Mid-Autumn Festival


 

The Mid-Autumn Festival, also known as the Moon Festival or Mooncake Festival, is a traditional festival celebrated in Chinese culture. 
It is one of the most important holidays in Chinese culture; its popularity is on par with that of Chinese New Year. The history of the Mid-Autumn Festival dates back over 3,000 years. The festival is held on the 15th day of the 8th month of the Chinese lunisolar calendar with a full moon at night, corresponding to mid-September to early October of the Gregorian calendar. On this day, the Chinese believe that the Moon is at its brightest and fullest size, coinciding with harvest time in the middle of Autumn.


Lanterns of all size and shapes, are carried and displayed – symbolic beacons that light people's path to prosperity and good fortune. Mooncakes, a rich pastry typically filled with sweet-bean, egg yolk, meat or lotus-seed paste, are traditionally eaten during this festival. The Mid-Autumn Festival is based on the legend of Chang'e, the Moon goddess in Chinese mythology.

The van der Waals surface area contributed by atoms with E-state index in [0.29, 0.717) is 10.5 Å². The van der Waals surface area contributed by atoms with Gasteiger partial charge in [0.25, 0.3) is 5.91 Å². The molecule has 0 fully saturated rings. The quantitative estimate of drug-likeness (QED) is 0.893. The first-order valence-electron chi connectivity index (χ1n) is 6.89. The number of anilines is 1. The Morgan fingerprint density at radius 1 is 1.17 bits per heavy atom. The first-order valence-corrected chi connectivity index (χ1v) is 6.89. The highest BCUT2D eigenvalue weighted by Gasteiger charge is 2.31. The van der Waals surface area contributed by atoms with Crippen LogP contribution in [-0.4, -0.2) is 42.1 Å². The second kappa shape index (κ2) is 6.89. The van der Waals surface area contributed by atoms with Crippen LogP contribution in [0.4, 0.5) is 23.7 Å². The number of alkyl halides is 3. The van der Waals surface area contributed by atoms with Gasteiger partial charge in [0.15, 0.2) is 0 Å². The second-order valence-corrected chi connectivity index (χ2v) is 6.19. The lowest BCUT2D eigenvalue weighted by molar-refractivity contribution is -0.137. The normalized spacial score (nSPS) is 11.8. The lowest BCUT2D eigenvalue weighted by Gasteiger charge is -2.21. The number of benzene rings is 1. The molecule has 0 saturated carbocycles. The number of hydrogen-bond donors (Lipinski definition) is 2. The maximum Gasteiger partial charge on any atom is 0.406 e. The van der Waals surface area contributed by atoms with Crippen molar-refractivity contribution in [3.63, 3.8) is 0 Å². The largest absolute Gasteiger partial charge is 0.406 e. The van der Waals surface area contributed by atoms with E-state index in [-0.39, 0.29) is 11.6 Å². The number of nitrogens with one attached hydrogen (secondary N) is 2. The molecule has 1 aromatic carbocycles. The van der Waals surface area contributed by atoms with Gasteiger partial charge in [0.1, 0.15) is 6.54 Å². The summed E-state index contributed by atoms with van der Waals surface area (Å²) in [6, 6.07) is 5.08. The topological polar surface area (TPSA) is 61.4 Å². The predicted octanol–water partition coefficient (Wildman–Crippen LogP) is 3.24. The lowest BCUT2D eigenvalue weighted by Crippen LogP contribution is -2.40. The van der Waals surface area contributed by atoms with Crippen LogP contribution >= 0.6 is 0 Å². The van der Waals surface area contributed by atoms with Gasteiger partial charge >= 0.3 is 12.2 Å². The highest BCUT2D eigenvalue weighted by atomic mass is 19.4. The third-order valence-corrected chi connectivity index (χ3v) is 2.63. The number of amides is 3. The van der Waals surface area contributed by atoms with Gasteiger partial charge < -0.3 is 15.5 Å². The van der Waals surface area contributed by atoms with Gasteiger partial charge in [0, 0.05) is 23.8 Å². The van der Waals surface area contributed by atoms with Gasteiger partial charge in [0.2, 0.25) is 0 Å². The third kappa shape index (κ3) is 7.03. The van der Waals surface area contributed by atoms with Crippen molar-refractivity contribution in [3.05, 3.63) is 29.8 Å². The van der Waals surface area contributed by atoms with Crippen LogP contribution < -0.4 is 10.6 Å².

As the legend goes, Hou Yi was rewarded with an elixir of immortality after shooting down nine out of the ten suns that ravaged the land with drought and disaster. However, when Hou Yi’s apprentice, Feng Meng, attempted to steal the elixir, Chang’e stopped him by drinking the elixir herself. After doing so, she became immortal and floated to the moon, never to be seen by her beloved husband again. After learning what had happened to Chang’e, Hou Yi would prepare a feast on this day every year when the moon is believed to be the fullest, in hopes of catching a glimpse of his wife’s shadow.